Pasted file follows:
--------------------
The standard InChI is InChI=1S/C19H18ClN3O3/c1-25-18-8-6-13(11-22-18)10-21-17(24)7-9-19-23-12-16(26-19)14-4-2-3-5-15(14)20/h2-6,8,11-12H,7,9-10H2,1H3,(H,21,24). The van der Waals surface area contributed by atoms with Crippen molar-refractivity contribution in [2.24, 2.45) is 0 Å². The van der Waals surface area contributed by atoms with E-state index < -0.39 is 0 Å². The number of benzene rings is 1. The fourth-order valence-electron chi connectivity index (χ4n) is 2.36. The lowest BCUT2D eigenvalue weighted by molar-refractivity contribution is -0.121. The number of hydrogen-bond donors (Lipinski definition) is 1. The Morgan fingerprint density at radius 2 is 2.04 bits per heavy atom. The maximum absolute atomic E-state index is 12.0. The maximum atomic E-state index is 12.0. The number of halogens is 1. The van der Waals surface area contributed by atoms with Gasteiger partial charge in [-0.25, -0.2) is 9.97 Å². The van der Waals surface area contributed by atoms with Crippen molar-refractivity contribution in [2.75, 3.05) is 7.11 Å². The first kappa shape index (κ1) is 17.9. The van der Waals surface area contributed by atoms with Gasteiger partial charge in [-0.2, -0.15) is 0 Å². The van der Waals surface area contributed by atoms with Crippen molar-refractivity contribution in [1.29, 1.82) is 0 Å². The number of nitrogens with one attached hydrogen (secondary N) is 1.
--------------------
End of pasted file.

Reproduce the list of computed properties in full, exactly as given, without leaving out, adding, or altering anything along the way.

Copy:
The standard InChI is InChI=1S/C19H18ClN3O3/c1-25-18-8-6-13(11-22-18)10-21-17(24)7-9-19-23-12-16(26-19)14-4-2-3-5-15(14)20/h2-6,8,11-12H,7,9-10H2,1H3,(H,21,24). The van der Waals surface area contributed by atoms with Crippen molar-refractivity contribution in [2.24, 2.45) is 0 Å². The van der Waals surface area contributed by atoms with E-state index < -0.39 is 0 Å². The number of benzene rings is 1. The fourth-order valence-electron chi connectivity index (χ4n) is 2.36. The lowest BCUT2D eigenvalue weighted by molar-refractivity contribution is -0.121. The number of hydrogen-bond donors (Lipinski definition) is 1. The Morgan fingerprint density at radius 2 is 2.04 bits per heavy atom. The maximum absolute atomic E-state index is 12.0. The maximum atomic E-state index is 12.0. The number of halogens is 1. The van der Waals surface area contributed by atoms with Gasteiger partial charge in [-0.25, -0.2) is 9.97 Å². The van der Waals surface area contributed by atoms with Crippen molar-refractivity contribution in [2.75, 3.05) is 7.11 Å². The first kappa shape index (κ1) is 17.9. The van der Waals surface area contributed by atoms with Gasteiger partial charge in [-0.2, -0.15) is 0 Å². The van der Waals surface area contributed by atoms with Crippen molar-refractivity contribution in [1.29, 1.82) is 0 Å². The number of nitrogens with one attached hydrogen (secondary N) is 1.